Disappointed with the inconsistent functioning of the PCB, former cricketers said that the board had made a mockery of itself by first banning a few players and then unconditionally lifting the restrictions on a select few.
Reacting to PCB's appeal judge Irfan Qadir's decision to lift Younis Khan's indefinite ban today, former captain Zaheer Abbas said the way PCB handled the issue showed its inconsistency.
"They have a badshaahi system in the board. They do what they want and have no remorse at all," Abbas said.
He questioned the logic behind PCB's decision to ban a few players, including former skipper Shoaib Malik and Younis, for misconduct during the disastrous Australia tour, saying, "If the purpose was to remove the bans after just two months then why impose the bans on the players at all."
"The board first tried to discredit the players and now by removing the bans abruptly, they are discrediting themselves," Abbas said.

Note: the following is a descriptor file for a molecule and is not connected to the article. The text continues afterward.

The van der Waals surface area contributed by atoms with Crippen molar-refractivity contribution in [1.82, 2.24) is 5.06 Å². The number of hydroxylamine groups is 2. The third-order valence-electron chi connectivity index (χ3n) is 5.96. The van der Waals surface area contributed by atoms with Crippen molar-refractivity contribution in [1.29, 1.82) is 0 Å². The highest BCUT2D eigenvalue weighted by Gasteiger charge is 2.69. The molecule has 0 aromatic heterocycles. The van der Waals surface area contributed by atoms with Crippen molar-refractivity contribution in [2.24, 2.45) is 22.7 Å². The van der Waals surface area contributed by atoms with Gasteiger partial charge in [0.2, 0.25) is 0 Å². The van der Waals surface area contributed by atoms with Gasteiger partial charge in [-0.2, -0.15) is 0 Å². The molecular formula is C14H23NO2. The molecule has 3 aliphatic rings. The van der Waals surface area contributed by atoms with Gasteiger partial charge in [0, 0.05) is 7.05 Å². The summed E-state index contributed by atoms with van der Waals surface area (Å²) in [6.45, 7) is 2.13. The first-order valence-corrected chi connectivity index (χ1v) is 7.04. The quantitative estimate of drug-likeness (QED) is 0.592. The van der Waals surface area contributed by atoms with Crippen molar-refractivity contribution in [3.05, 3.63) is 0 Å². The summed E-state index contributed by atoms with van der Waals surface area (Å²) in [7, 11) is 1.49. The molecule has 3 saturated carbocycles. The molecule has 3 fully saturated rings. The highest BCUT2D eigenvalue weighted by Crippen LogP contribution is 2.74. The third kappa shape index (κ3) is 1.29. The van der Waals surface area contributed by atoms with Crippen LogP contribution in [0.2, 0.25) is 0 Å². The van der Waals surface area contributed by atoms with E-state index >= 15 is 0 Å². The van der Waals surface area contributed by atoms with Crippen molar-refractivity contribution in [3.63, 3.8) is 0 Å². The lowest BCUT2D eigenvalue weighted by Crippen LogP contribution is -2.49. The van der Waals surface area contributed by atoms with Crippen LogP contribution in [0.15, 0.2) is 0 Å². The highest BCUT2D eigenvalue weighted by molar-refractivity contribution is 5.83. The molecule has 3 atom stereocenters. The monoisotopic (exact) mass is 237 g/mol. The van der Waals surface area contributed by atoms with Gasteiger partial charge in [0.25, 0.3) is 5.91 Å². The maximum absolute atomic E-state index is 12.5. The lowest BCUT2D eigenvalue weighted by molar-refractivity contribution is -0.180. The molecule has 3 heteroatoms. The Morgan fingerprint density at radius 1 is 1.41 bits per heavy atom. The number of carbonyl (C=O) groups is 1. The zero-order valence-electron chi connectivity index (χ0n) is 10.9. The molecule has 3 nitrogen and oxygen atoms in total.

Abbas said Younis had taken the correct stand by asking for his hearing to be conducted in front of the media.
The PCB appeal's judge Irfan Qadir last week removed a one-year ban on Malik and also waived off the Rs three million fine on Shahid Afridi. He also reduced the fine of Akmal brothers' -- Kamran and Umar.
If that was not enough, the judge removed an indefinite ban on Younis after the former captain had challenged the board's decision.
Former leg-spinner and chief selector Abdul Qadir was disgusted with PCB's frequent change of mind and said under such circumstances, former skipper Mohammad Yousuf was right in quitting international cricket.
"After watching all this I think Mohammad Yousuf's decision to retire was correct and he should now stick to his decision," he said.
He also said that the PCB must treat all players equally and Rana Naved's ban should also be removed soon.
"I just feel that there should be equal treatment and justice for all players. Why has the board not removed the ban and fine on Rana Naved. What serious crime has he committed to remain banned?" Qadir questioned.
PCB lawyer Talib Rizvi told the media in Lahore that the bans had been removed and fines were reduced keeping in mind the larger interest of Pakistan cricket.
He said the decisions were taken only after the players gave assurances that they would not breach discipline in future.
"The players have assured the board they will adhere to the code of conduct in future," Rizvi added.